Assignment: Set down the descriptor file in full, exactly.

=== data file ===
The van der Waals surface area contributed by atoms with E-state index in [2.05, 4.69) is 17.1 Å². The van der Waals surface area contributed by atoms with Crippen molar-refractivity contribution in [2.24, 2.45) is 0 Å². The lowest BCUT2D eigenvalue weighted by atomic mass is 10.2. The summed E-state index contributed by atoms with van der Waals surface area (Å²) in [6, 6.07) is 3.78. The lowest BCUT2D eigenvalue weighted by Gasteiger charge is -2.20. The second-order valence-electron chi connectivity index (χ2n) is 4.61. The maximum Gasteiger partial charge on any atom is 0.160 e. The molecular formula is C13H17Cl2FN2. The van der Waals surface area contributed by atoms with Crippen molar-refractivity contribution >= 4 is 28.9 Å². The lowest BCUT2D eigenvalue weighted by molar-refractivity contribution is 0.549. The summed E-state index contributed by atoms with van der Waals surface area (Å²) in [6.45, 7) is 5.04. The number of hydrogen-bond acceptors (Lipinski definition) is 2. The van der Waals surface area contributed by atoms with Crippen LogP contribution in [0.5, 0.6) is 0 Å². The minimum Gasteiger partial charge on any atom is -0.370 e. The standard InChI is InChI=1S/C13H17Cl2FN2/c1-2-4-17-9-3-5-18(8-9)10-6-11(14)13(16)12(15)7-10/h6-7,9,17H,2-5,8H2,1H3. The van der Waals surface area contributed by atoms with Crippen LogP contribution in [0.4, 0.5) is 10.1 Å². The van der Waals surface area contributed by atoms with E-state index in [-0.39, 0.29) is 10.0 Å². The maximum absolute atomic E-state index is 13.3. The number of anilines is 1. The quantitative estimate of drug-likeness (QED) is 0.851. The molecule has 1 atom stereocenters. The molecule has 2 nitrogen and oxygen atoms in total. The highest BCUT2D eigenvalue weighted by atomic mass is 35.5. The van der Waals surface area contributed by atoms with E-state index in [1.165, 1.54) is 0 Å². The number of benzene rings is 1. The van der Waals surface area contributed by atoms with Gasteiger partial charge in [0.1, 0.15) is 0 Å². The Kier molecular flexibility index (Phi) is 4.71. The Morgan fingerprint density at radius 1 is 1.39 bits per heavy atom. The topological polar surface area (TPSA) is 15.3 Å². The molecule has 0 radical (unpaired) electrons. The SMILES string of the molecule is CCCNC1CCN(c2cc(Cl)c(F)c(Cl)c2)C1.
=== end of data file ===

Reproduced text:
The van der Waals surface area contributed by atoms with E-state index in [2.05, 4.69) is 17.1 Å². The van der Waals surface area contributed by atoms with Crippen molar-refractivity contribution in [2.24, 2.45) is 0 Å². The lowest BCUT2D eigenvalue weighted by atomic mass is 10.2. The summed E-state index contributed by atoms with van der Waals surface area (Å²) in [6, 6.07) is 3.78. The lowest BCUT2D eigenvalue weighted by Gasteiger charge is -2.20. The second-order valence-electron chi connectivity index (χ2n) is 4.61. The maximum Gasteiger partial charge on any atom is 0.160 e. The molecular formula is C13H17Cl2FN2. The van der Waals surface area contributed by atoms with Crippen molar-refractivity contribution >= 4 is 28.9 Å². The lowest BCUT2D eigenvalue weighted by molar-refractivity contribution is 0.549. The summed E-state index contributed by atoms with van der Waals surface area (Å²) in [6.45, 7) is 5.04. The number of hydrogen-bond acceptors (Lipinski definition) is 2. The van der Waals surface area contributed by atoms with Crippen LogP contribution in [0.5, 0.6) is 0 Å². The minimum Gasteiger partial charge on any atom is -0.370 e. The standard InChI is InChI=1S/C13H17Cl2FN2/c1-2-4-17-9-3-5-18(8-9)10-6-11(14)13(16)12(15)7-10/h6-7,9,17H,2-5,8H2,1H3. The van der Waals surface area contributed by atoms with Crippen LogP contribution in [0.4, 0.5) is 10.1 Å². The van der Waals surface area contributed by atoms with E-state index in [-0.39, 0.29) is 10.0 Å². The maximum absolute atomic E-state index is 13.3. The number of anilines is 1. The quantitative estimate of drug-likeness (QED) is 0.851. The molecule has 1 atom stereocenters. The molecule has 2 nitrogen and oxygen atoms in total. The highest BCUT2D eigenvalue weighted by atomic mass is 35.5. The van der Waals surface area contributed by atoms with E-state index in [1.165, 1.54) is 0 Å². The number of benzene rings is 1. The van der Waals surface area contributed by atoms with Gasteiger partial charge in [0.1, 0.15) is 0 Å². The Kier molecular flexibility index (Phi) is 4.71. The Morgan fingerprint density at radius 1 is 1.39 bits per heavy atom. The topological polar surface area (TPSA) is 15.3 Å². The molecule has 0 radical (unpaired) electrons. The SMILES string of the molecule is CCCNC1CCN(c2cc(Cl)c(F)c(Cl)c2)C1.